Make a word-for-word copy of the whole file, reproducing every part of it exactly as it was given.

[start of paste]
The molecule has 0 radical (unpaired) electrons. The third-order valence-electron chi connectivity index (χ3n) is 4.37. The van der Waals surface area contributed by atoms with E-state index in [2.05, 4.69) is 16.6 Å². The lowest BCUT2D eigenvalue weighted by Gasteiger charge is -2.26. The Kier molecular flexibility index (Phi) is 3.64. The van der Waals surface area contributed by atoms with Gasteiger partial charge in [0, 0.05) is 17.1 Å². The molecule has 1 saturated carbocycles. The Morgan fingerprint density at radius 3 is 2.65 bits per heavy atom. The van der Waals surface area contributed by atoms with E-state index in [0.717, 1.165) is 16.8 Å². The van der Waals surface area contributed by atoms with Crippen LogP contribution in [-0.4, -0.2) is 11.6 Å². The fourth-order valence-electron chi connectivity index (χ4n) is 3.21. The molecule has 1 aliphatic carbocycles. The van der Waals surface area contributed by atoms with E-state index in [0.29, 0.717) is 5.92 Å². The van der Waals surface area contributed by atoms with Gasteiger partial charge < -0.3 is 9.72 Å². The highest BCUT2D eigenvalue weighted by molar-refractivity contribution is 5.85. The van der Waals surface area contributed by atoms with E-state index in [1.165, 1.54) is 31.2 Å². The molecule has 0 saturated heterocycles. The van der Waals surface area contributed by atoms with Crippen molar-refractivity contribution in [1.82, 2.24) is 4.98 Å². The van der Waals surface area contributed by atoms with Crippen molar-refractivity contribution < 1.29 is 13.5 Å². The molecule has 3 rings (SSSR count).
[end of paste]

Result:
The molecule has 0 radical (unpaired) electrons. The third-order valence-electron chi connectivity index (χ3n) is 4.37. The van der Waals surface area contributed by atoms with E-state index in [2.05, 4.69) is 16.6 Å². The lowest BCUT2D eigenvalue weighted by Gasteiger charge is -2.26. The Kier molecular flexibility index (Phi) is 3.64. The van der Waals surface area contributed by atoms with Gasteiger partial charge in [0, 0.05) is 17.1 Å². The molecule has 1 saturated carbocycles. The Morgan fingerprint density at radius 3 is 2.65 bits per heavy atom. The van der Waals surface area contributed by atoms with E-state index in [0.717, 1.165) is 16.8 Å². The van der Waals surface area contributed by atoms with Crippen LogP contribution in [-0.4, -0.2) is 11.6 Å². The fourth-order valence-electron chi connectivity index (χ4n) is 3.21. The molecule has 1 aliphatic carbocycles. The van der Waals surface area contributed by atoms with E-state index in [0.29, 0.717) is 5.92 Å². The van der Waals surface area contributed by atoms with Gasteiger partial charge < -0.3 is 9.72 Å². The highest BCUT2D eigenvalue weighted by molar-refractivity contribution is 5.85. The van der Waals surface area contributed by atoms with E-state index in [1.165, 1.54) is 31.2 Å². The molecule has 0 saturated heterocycles. The van der Waals surface area contributed by atoms with Crippen molar-refractivity contribution in [1.82, 2.24) is 4.98 Å². The van der Waals surface area contributed by atoms with Crippen molar-refractivity contribution < 1.29 is 13.5 Å². The molecule has 3 rings (SSSR count).